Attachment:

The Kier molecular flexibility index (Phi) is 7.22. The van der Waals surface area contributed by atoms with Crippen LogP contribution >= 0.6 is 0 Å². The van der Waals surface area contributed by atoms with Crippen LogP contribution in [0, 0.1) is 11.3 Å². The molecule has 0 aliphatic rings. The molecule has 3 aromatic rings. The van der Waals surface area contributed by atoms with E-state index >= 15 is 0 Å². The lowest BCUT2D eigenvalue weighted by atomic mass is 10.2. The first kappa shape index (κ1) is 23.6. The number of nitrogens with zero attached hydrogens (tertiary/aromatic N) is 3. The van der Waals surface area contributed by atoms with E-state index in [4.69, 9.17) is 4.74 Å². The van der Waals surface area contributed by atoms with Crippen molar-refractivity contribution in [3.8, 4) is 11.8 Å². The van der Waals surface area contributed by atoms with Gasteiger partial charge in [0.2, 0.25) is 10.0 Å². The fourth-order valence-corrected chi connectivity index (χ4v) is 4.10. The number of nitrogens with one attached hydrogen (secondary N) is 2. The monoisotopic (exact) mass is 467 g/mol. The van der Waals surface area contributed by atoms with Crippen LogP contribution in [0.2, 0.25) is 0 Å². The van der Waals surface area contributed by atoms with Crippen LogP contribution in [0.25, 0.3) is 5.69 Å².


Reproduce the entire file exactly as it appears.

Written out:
The Kier molecular flexibility index (Phi) is 7.22. The van der Waals surface area contributed by atoms with Crippen LogP contribution >= 0.6 is 0 Å². The van der Waals surface area contributed by atoms with Crippen LogP contribution in [0, 0.1) is 11.3 Å². The molecule has 0 aliphatic rings. The molecule has 3 aromatic rings. The van der Waals surface area contributed by atoms with E-state index >= 15 is 0 Å². The lowest BCUT2D eigenvalue weighted by atomic mass is 10.2. The first kappa shape index (κ1) is 23.6. The number of nitrogens with zero attached hydrogens (tertiary/aromatic N) is 3. The van der Waals surface area contributed by atoms with E-state index in [4.69, 9.17) is 4.74 Å². The van der Waals surface area contributed by atoms with Crippen molar-refractivity contribution in [3.8, 4) is 11.8 Å². The van der Waals surface area contributed by atoms with Gasteiger partial charge in [0.2, 0.25) is 10.0 Å². The fourth-order valence-corrected chi connectivity index (χ4v) is 4.10. The number of nitrogens with one attached hydrogen (secondary N) is 2. The monoisotopic (exact) mass is 467 g/mol. The van der Waals surface area contributed by atoms with Crippen LogP contribution in [0.2, 0.25) is 0 Å². The van der Waals surface area contributed by atoms with Crippen LogP contribution in [0.25, 0.3) is 5.69 Å².